7. Logo space requirements: will you require “padding” around your logo for certain uses? For instance, “our logo should always be surrounded by one inch of clear space on packaging.”
  8. How will these coordinate: how will you require that all these components work together? Think about anywhere your logo and branding could be including your website, social media, stationery, advertising, and more.
  9. Brand tone: should your brand always be speaking in a lively, fun, and energetic way? What about sophisticated, elegant, and stylish? Or perhaps bold, creative and rambunctious? (We like that last one best around here.)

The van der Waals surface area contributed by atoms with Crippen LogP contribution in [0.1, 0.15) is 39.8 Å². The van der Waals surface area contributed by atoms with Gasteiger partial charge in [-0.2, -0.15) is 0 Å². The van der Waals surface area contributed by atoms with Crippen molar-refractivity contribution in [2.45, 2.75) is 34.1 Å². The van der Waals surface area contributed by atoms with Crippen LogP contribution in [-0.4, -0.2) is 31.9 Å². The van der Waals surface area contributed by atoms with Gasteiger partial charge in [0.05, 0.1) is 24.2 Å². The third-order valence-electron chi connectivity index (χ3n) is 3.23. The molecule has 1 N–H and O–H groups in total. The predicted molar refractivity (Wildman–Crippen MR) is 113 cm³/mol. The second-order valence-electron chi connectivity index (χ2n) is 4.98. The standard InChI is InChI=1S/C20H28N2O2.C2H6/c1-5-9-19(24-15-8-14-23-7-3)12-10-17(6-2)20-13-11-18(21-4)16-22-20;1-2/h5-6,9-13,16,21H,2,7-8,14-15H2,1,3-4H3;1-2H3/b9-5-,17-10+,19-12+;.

10. Grammar: will you require an oxford comma in your content? Should bullet points always have punctuation? Get specific about what you’ll expect from your copywriters.
  11. Examples of use: show instances of your logo, colors, and fonts applied to items like business cards, collaterals, advertising, packaging, T-shirts, and more. When in doubt, sample it out.
  12. Unacceptable uses: it’s important to show examples of what not to do with your logo including what colors not to use (You can bet that Pepsi never wants to see a drop of Coke red near its logo.): never stack the logo and name, don’t make it transparent, minimum size requirements for use, etc.

Why do you need brand guidelines?